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Storyholder

cliff near body of water Photo by Ben Herbert on Pexels.com

I’m standing on a cliff overlooking the water’s edge. The sky is present, hanging there in its vastness, holding this moment with symphonic strains of gray and electric buzz. Watching, suspended, sensing.

I see to both sides of me vast white cliffs carved out by relentless grasping of the ocean extending down the coastline.

The earth where I am standing up above gives just the right yield and welcome, with its soft grass and dainty yellow flowers, falsely giving the impression of delicacy, when anyone can see that they are hardy to withstand the harshness of forces here.

There is an undeniable tightness of gravity here, pinning me down, tugging at me, slowing down my step. I feel as if this force could just sweep me away with the littlest of a flick, like an ant off the table. It screams danger while it beckons.

My life had been recently taking on new grander design dimensions when this place and I met. Dating a new man, after being a single mom for years, we began the walk to this place on an abandoned airplane runway. Taking flight to the heights of our hike and landing back to the car.

He had no idea it would be a power place for me. It was for him too, but we didn’t talk about it like that.

We just oohed and awed and found a way to descend down the mountain to the water's edge, and begin climbing across a field of giant gray-scale speckled and veined boulders as big as dinosaur eggs, but not as adhering in shape, forming an alien stripe of brightness and texture, between sand and sea.

I felt overtaken by the energy by that point, and almost as if to further tether me into that notion, I fell. Rather I should say I was pushed, even though no human was close enough in proximity to make the push. It was an invisible hand, the one that was aware of my visit. I fell onto one of the giant rocks and the pain to my knee cap was so acute that , one, it made a hole in the knee cap, but miraculously, not the skin, and two, it took me many many minutes to get up to discover if I could still walk. Turns out I didn’t have much of a choice and that I could walk, even through the pain. And so it came to pass, that the rest of my visit was coupled with an alarm sounding in my knee, that something had been very damaged. But we'd driven threeish hours, so, I sucked it up and kept moving.

Subsequently, everything felt all the more intensified and pronounced, as if I had been zapped in my knee by the concentrated energy of this place, and I am carrying a condensed energy not meant to be contained in a place so small as my knee cap--so it hounds me, and I swallow the howls. I accept the challenge to see if I can see this beauty with my eyes watering from this hell-call coming out of my knee. I feel nothing but respect, but a little irked to feel like I am trespassing on some invisible keep out sign.

I can do nothing but surrender to the pain in each moment, over and over, so that I can let in the wonder and majesty of the day, especially when sun begins to break through the clouds. We take a walk, illuminated, on the coast line and it feels endless.

I feel like pilgrim. I keep feeling the bigness of this journey, so perfectly centered and bulls-eyed, into a vortex of nature and sensation. I keep expressing variants of this to the man I’m with. He is patient and kind, but I’m not sure he hears the level of homecoming there is for me, in this ordinary moment of beach walking, even with the pain--perhaps better so because of the pain.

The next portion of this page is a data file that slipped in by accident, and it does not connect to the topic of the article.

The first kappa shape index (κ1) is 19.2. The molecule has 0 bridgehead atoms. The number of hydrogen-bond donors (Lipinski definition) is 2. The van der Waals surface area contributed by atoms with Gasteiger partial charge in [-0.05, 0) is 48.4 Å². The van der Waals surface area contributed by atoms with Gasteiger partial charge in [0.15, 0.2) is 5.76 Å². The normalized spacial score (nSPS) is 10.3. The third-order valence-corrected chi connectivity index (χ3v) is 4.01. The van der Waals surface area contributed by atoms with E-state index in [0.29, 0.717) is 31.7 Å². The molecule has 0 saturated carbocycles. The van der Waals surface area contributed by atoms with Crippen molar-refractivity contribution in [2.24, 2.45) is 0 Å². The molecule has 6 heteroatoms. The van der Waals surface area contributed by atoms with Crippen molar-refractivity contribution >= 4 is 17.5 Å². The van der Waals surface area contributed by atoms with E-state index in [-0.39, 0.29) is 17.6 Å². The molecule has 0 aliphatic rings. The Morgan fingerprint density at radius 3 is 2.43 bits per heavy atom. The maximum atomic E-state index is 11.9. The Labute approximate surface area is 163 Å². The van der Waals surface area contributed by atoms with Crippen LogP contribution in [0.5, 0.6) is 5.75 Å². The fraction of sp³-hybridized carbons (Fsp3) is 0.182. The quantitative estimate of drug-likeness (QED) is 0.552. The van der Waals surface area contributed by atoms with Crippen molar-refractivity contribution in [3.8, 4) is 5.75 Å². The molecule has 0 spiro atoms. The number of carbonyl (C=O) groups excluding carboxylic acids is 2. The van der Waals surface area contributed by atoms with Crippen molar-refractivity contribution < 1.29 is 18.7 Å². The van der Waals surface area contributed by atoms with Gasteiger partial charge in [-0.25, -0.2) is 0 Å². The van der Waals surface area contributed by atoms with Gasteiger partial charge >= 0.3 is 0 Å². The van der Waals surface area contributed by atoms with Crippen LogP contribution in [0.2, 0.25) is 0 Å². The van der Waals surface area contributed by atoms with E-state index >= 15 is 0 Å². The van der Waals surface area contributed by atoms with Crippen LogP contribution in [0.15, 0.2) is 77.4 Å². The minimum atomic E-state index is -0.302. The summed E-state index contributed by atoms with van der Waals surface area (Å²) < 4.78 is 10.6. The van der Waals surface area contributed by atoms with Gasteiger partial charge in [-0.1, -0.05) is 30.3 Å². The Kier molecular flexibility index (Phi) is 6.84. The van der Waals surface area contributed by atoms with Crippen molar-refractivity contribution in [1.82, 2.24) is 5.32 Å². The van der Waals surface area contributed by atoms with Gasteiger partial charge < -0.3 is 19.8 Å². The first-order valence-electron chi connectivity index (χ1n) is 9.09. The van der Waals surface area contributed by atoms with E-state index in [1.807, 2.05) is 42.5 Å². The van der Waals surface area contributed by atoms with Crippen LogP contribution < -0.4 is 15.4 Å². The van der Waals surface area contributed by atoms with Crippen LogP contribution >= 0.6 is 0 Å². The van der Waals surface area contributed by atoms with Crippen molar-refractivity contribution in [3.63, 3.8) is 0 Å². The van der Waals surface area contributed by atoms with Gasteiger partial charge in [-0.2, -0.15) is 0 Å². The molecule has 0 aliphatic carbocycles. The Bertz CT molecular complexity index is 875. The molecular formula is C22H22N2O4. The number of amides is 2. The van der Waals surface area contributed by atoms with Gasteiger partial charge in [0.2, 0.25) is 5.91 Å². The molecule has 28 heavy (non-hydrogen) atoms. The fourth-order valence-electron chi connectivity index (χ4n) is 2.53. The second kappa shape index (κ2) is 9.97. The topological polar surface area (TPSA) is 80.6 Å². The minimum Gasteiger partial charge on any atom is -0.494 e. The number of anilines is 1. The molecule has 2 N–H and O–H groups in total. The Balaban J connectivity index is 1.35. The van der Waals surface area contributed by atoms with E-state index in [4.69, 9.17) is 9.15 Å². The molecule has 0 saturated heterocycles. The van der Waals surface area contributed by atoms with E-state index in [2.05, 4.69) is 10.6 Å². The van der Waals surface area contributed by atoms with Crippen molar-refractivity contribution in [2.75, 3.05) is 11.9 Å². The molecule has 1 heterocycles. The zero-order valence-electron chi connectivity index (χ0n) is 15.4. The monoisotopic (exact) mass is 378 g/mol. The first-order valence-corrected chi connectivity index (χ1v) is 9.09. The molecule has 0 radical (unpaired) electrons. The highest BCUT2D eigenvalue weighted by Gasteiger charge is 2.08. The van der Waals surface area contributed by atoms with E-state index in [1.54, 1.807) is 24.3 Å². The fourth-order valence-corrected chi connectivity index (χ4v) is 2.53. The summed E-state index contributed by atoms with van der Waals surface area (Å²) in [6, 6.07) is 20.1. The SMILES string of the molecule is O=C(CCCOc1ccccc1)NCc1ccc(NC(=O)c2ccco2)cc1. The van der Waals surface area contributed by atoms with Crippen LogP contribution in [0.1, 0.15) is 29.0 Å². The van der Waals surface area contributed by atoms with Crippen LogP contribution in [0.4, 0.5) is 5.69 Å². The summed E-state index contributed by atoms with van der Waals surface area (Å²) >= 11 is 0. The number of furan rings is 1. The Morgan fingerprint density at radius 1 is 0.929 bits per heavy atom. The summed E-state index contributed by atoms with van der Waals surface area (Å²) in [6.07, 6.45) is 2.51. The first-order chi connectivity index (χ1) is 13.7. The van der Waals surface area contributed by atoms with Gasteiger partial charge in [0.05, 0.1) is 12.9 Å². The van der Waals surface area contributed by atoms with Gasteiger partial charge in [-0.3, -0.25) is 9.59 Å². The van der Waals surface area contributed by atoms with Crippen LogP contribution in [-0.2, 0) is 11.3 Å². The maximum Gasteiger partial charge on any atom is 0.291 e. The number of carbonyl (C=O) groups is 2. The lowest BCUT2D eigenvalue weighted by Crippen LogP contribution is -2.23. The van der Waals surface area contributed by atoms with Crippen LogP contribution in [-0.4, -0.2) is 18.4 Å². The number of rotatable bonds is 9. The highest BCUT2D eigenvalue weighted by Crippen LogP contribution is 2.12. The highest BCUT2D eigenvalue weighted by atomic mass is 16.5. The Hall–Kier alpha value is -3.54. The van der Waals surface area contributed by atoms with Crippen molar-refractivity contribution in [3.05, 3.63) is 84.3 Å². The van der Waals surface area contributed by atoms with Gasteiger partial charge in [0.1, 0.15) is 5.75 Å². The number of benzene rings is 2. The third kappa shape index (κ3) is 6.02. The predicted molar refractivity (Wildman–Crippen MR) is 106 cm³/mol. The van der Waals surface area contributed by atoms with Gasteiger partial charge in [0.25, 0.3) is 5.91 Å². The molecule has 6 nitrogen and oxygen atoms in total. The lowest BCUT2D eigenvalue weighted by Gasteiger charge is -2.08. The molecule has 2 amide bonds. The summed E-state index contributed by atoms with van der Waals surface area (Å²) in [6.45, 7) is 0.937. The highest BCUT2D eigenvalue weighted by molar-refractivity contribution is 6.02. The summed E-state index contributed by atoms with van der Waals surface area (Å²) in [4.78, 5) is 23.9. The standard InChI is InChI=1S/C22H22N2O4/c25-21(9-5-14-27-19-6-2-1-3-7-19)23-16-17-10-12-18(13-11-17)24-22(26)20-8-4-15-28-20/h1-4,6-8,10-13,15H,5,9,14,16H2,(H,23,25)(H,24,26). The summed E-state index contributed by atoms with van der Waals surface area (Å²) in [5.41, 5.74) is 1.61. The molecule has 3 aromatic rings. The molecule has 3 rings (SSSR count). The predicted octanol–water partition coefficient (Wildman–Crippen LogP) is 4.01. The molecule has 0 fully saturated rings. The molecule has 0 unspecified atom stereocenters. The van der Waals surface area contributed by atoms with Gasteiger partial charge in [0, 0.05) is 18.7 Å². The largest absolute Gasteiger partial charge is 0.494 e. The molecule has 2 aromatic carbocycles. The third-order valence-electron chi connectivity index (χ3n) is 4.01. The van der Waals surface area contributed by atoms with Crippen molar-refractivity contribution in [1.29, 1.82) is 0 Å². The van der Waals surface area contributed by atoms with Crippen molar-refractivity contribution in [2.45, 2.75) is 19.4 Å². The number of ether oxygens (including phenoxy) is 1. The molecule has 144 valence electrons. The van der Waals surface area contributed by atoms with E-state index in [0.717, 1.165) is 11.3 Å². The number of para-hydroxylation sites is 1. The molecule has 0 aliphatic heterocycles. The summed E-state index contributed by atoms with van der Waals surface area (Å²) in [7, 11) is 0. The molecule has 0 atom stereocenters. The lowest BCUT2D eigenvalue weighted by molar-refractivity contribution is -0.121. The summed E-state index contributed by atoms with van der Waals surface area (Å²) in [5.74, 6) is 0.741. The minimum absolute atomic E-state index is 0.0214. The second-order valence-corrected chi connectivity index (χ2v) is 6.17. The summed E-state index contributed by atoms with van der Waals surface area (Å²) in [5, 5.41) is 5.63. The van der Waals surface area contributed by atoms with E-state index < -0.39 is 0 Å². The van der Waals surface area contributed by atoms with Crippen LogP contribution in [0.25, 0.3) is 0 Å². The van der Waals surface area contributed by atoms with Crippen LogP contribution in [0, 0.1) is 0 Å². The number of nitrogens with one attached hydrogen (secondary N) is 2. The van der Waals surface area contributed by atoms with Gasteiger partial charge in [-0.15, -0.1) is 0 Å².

I feel my heroine’s journey in every step, as if I am walking on the sand, and each grain is a star. I feel my smallness in relation to the cliffs in the distance, and giant boulders (some veined with a marvelous green, I notice), and yet, I feel like I am seeing myself from a bird’s eye view too, maybe because of that cloud of pain, I see this pilgrim who is a story-holder, who knows she isn’t witnessing this without interacting with it all too, and that somehow her ability to see it, is what makes it pulse with life. The witnessing is the crucial part of this moment. She is the story-holder, big enough to hold the potent sky, the finality of the cliffs and the landscape winding endless, as placeholders for two kingdoms, earth and sea, extending their invisible hands, inviting me to join their power as holders.

Wake up! They shout.

She holds the story of life and as big as that, of life being destroyed, reorganized, interrupted. It is still life, nonetheless. The necessary ingredients.

woman wearing grey long sleeved top photography Photo by Artem Bali on Pexels.com

And today, revisiting this place in my writings, there is a take away. More notes to self: we humans were never meant to be so distracted by the littlest chidings of the human spirit, that prattle on in the form of social media and Netflix--at least not endlessly much, because the bigness of our soul wants to reach out much much further, to feel our place intimately with each other and our universe, and to hold infinite and sacred stories. Sacred time begets sacred experience. A reminder to myself that I must recognize when my passing the time feels like watching vermin pacing and prancing in a pet store, and if so, I must leave that pet store, or any four walls, to feel the wind, even if it pushes me down.

Comments

  1. So beautiful! Thank you for sharing your adventures of wideness and wildness!

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